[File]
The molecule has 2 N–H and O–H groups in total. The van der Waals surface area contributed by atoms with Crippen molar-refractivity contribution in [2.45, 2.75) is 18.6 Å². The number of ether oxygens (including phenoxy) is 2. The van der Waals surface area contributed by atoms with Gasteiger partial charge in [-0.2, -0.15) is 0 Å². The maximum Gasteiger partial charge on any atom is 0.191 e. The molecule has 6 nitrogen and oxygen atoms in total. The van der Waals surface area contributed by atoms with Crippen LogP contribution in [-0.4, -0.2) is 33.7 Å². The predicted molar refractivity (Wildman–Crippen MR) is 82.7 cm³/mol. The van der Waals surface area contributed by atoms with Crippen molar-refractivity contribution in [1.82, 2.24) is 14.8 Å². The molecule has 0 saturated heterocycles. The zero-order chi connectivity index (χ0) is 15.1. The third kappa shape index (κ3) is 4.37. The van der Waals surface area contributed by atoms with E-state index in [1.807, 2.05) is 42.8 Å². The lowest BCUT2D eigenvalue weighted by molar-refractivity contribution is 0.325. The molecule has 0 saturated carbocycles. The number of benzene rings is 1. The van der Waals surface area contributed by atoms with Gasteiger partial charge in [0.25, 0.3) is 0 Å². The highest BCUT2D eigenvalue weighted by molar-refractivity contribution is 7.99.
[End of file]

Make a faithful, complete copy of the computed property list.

The molecule has 2 N–H and O–H groups in total. The van der Waals surface area contributed by atoms with Crippen molar-refractivity contribution in [2.45, 2.75) is 18.6 Å². The number of ether oxygens (including phenoxy) is 2. The van der Waals surface area contributed by atoms with Gasteiger partial charge in [-0.2, -0.15) is 0 Å². The maximum Gasteiger partial charge on any atom is 0.191 e. The molecule has 6 nitrogen and oxygen atoms in total. The van der Waals surface area contributed by atoms with Crippen LogP contribution in [-0.4, -0.2) is 33.7 Å². The predicted molar refractivity (Wildman–Crippen MR) is 82.7 cm³/mol. The van der Waals surface area contributed by atoms with Crippen molar-refractivity contribution in [1.82, 2.24) is 14.8 Å². The molecule has 0 saturated heterocycles. The zero-order chi connectivity index (χ0) is 15.1. The third kappa shape index (κ3) is 4.37. The van der Waals surface area contributed by atoms with E-state index in [1.807, 2.05) is 42.8 Å². The lowest BCUT2D eigenvalue weighted by molar-refractivity contribution is 0.325. The molecule has 0 saturated carbocycles. The number of benzene rings is 1. The van der Waals surface area contributed by atoms with Gasteiger partial charge in [0.25, 0.3) is 0 Å². The highest BCUT2D eigenvalue weighted by molar-refractivity contribution is 7.99.